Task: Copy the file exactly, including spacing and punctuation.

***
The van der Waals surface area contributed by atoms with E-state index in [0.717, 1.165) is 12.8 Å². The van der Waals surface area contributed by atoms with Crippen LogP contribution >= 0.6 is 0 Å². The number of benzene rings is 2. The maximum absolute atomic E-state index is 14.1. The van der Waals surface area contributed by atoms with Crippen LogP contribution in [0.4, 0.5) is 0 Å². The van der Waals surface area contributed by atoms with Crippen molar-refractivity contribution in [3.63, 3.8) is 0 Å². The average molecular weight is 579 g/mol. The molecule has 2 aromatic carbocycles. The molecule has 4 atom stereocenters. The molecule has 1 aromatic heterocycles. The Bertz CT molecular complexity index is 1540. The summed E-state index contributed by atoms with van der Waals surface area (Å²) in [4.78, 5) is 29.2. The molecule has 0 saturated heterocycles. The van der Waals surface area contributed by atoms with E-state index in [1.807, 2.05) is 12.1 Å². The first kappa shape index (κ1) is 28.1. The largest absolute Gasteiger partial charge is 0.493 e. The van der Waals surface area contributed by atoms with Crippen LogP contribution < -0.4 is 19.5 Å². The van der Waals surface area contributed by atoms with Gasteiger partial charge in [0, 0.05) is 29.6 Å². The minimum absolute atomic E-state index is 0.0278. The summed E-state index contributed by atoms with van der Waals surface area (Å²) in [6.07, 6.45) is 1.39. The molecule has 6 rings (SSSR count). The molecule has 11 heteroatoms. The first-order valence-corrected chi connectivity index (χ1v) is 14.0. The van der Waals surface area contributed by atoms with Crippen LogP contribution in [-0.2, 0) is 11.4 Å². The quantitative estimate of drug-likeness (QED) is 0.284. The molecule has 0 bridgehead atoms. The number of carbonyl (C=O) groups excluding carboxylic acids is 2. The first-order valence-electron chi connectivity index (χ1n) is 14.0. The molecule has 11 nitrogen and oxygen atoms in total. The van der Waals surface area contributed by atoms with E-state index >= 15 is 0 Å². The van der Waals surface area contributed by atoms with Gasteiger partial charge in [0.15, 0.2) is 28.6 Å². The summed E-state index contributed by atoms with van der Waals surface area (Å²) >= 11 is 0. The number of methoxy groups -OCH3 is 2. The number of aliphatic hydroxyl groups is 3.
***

The van der Waals surface area contributed by atoms with E-state index in [0.717, 1.165) is 12.8 Å². The van der Waals surface area contributed by atoms with Crippen LogP contribution >= 0.6 is 0 Å². The number of benzene rings is 2. The maximum absolute atomic E-state index is 14.1. The van der Waals surface area contributed by atoms with Crippen LogP contribution in [0.4, 0.5) is 0 Å². The van der Waals surface area contributed by atoms with Crippen molar-refractivity contribution in [3.63, 3.8) is 0 Å². The average molecular weight is 579 g/mol. The molecule has 2 aromatic carbocycles. The molecule has 4 atom stereocenters. The molecule has 1 aromatic heterocycles. The Bertz CT molecular complexity index is 1540. The summed E-state index contributed by atoms with van der Waals surface area (Å²) in [4.78, 5) is 29.2. The molecule has 0 saturated heterocycles. The van der Waals surface area contributed by atoms with E-state index in [1.807, 2.05) is 12.1 Å². The first kappa shape index (κ1) is 28.1. The largest absolute Gasteiger partial charge is 0.493 e. The van der Waals surface area contributed by atoms with Crippen LogP contribution < -0.4 is 19.5 Å². The van der Waals surface area contributed by atoms with Gasteiger partial charge in [0, 0.05) is 29.6 Å². The minimum absolute atomic E-state index is 0.0278. The summed E-state index contributed by atoms with van der Waals surface area (Å²) in [6.07, 6.45) is 1.39. The molecule has 6 rings (SSSR count). The molecule has 11 heteroatoms. The first-order valence-corrected chi connectivity index (χ1v) is 14.0. The van der Waals surface area contributed by atoms with Crippen LogP contribution in [-0.2, 0) is 11.4 Å². The quantitative estimate of drug-likeness (QED) is 0.284. The molecule has 0 bridgehead atoms. The number of carbonyl (C=O) groups excluding carboxylic acids is 2. The first-order valence-electron chi connectivity index (χ1n) is 14.0. The molecule has 11 nitrogen and oxygen atoms in total. The van der Waals surface area contributed by atoms with E-state index >= 15 is 0 Å². The van der Waals surface area contributed by atoms with Gasteiger partial charge in [0.15, 0.2) is 28.6 Å². The summed E-state index contributed by atoms with van der Waals surface area (Å²) >= 11 is 0. The number of methoxy groups -OCH3 is 2. The number of aliphatic hydroxyl groups is 3.